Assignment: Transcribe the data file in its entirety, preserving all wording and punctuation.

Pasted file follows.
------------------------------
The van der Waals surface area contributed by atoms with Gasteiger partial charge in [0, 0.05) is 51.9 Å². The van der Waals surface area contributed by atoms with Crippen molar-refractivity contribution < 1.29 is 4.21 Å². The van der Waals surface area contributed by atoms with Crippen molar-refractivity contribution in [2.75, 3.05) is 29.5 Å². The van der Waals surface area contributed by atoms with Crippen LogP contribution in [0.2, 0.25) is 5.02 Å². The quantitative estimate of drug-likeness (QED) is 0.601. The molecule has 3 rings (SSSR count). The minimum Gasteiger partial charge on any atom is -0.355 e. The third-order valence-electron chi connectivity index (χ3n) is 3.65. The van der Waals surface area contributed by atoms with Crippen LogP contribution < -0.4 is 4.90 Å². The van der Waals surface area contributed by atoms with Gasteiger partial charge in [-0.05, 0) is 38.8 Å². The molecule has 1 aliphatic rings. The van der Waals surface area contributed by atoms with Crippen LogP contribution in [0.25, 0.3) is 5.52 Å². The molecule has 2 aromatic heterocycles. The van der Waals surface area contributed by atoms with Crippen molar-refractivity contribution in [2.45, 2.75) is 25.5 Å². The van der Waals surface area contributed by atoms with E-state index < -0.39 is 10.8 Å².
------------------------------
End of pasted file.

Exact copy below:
The van der Waals surface area contributed by atoms with Gasteiger partial charge in [0, 0.05) is 51.9 Å². The van der Waals surface area contributed by atoms with Crippen molar-refractivity contribution < 1.29 is 4.21 Å². The van der Waals surface area contributed by atoms with Crippen molar-refractivity contribution in [2.75, 3.05) is 29.5 Å². The van der Waals surface area contributed by atoms with Crippen LogP contribution in [0.2, 0.25) is 5.02 Å². The quantitative estimate of drug-likeness (QED) is 0.601. The molecule has 3 rings (SSSR count). The minimum Gasteiger partial charge on any atom is -0.355 e. The third-order valence-electron chi connectivity index (χ3n) is 3.65. The van der Waals surface area contributed by atoms with Crippen LogP contribution < -0.4 is 4.90 Å². The van der Waals surface area contributed by atoms with Gasteiger partial charge in [-0.05, 0) is 38.8 Å². The molecule has 1 aliphatic rings. The van der Waals surface area contributed by atoms with Crippen LogP contribution in [0.25, 0.3) is 5.52 Å². The molecule has 2 aromatic heterocycles. The van der Waals surface area contributed by atoms with Crippen molar-refractivity contribution in [2.45, 2.75) is 25.5 Å². The van der Waals surface area contributed by atoms with E-state index < -0.39 is 10.8 Å².